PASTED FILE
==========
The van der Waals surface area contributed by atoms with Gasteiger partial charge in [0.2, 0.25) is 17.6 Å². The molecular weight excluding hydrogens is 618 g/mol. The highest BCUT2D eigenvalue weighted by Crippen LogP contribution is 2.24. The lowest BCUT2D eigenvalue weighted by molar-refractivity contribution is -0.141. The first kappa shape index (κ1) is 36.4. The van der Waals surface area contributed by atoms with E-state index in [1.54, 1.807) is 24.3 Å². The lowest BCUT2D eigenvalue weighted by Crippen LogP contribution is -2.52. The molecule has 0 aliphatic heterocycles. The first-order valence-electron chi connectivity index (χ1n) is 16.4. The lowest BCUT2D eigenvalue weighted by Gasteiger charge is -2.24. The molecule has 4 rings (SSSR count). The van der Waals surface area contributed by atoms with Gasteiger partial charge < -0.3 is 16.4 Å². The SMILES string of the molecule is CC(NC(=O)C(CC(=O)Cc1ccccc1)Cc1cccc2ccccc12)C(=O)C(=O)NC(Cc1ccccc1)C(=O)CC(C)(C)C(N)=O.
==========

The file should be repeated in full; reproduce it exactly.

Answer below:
The van der Waals surface area contributed by atoms with Gasteiger partial charge in [0.2, 0.25) is 17.6 Å². The molecular weight excluding hydrogens is 618 g/mol. The highest BCUT2D eigenvalue weighted by Crippen LogP contribution is 2.24. The lowest BCUT2D eigenvalue weighted by molar-refractivity contribution is -0.141. The first kappa shape index (κ1) is 36.4. The van der Waals surface area contributed by atoms with E-state index in [1.54, 1.807) is 24.3 Å². The lowest BCUT2D eigenvalue weighted by Crippen LogP contribution is -2.52. The molecule has 0 aliphatic heterocycles. The first-order valence-electron chi connectivity index (χ1n) is 16.4. The lowest BCUT2D eigenvalue weighted by Gasteiger charge is -2.24. The molecule has 4 rings (SSSR count). The van der Waals surface area contributed by atoms with Gasteiger partial charge < -0.3 is 16.4 Å². The SMILES string of the molecule is CC(NC(=O)C(CC(=O)Cc1ccccc1)Cc1cccc2ccccc12)C(=O)C(=O)NC(Cc1ccccc1)C(=O)CC(C)(C)C(N)=O.